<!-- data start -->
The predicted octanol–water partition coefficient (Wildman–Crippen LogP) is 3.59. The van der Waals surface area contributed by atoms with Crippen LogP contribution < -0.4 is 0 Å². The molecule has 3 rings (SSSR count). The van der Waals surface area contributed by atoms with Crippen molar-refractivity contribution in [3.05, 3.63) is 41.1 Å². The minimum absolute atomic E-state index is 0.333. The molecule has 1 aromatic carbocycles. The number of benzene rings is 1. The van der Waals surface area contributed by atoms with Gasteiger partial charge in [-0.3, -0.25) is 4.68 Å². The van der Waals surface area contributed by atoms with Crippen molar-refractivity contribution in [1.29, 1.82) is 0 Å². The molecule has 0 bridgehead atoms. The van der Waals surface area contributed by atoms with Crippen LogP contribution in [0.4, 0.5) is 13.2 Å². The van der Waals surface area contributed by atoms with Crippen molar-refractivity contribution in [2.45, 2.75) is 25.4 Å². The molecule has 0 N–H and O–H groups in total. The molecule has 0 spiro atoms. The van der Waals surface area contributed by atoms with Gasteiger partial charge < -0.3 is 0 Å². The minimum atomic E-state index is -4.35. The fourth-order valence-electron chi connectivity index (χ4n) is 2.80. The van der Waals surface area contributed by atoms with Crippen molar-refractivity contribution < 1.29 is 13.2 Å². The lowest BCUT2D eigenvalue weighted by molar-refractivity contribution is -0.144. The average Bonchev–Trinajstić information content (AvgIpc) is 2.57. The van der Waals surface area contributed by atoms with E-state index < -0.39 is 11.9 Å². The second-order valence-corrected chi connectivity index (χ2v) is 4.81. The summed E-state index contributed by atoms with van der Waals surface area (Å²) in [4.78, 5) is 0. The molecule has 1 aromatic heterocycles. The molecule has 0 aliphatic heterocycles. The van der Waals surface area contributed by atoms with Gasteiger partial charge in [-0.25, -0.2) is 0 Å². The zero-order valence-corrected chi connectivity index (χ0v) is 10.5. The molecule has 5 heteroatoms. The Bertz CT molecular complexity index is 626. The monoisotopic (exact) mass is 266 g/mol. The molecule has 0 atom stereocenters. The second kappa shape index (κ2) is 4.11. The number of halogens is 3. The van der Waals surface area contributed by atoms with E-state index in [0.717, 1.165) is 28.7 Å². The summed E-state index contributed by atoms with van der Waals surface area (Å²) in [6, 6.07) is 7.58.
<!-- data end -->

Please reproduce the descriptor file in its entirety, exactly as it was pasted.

The predicted octanol–water partition coefficient (Wildman–Crippen LogP) is 3.59. The van der Waals surface area contributed by atoms with Crippen LogP contribution < -0.4 is 0 Å². The molecule has 3 rings (SSSR count). The van der Waals surface area contributed by atoms with Crippen molar-refractivity contribution in [3.05, 3.63) is 41.1 Å². The minimum absolute atomic E-state index is 0.333. The molecule has 1 aromatic carbocycles. The number of benzene rings is 1. The van der Waals surface area contributed by atoms with Gasteiger partial charge in [-0.3, -0.25) is 4.68 Å². The van der Waals surface area contributed by atoms with Crippen molar-refractivity contribution in [1.29, 1.82) is 0 Å². The molecule has 0 bridgehead atoms. The van der Waals surface area contributed by atoms with Crippen LogP contribution in [0.4, 0.5) is 13.2 Å². The van der Waals surface area contributed by atoms with Crippen molar-refractivity contribution in [2.45, 2.75) is 25.4 Å². The molecule has 0 N–H and O–H groups in total. The molecule has 0 spiro atoms. The van der Waals surface area contributed by atoms with Gasteiger partial charge < -0.3 is 0 Å². The minimum atomic E-state index is -4.35. The fourth-order valence-electron chi connectivity index (χ4n) is 2.80. The van der Waals surface area contributed by atoms with Crippen molar-refractivity contribution < 1.29 is 13.2 Å². The lowest BCUT2D eigenvalue weighted by molar-refractivity contribution is -0.144. The average Bonchev–Trinajstić information content (AvgIpc) is 2.57. The van der Waals surface area contributed by atoms with E-state index < -0.39 is 11.9 Å². The second-order valence-corrected chi connectivity index (χ2v) is 4.81. The summed E-state index contributed by atoms with van der Waals surface area (Å²) in [4.78, 5) is 0. The molecule has 1 aromatic heterocycles. The molecule has 0 aliphatic heterocycles. The van der Waals surface area contributed by atoms with Gasteiger partial charge in [-0.25, -0.2) is 0 Å². The zero-order valence-corrected chi connectivity index (χ0v) is 10.5. The molecule has 5 heteroatoms. The Bertz CT molecular complexity index is 626. The monoisotopic (exact) mass is 266 g/mol. The molecule has 0 atom stereocenters. The second kappa shape index (κ2) is 4.11. The number of halogens is 3. The van der Waals surface area contributed by atoms with E-state index in [0.717, 1.165) is 28.7 Å². The summed E-state index contributed by atoms with van der Waals surface area (Å²) in [6, 6.07) is 7.58.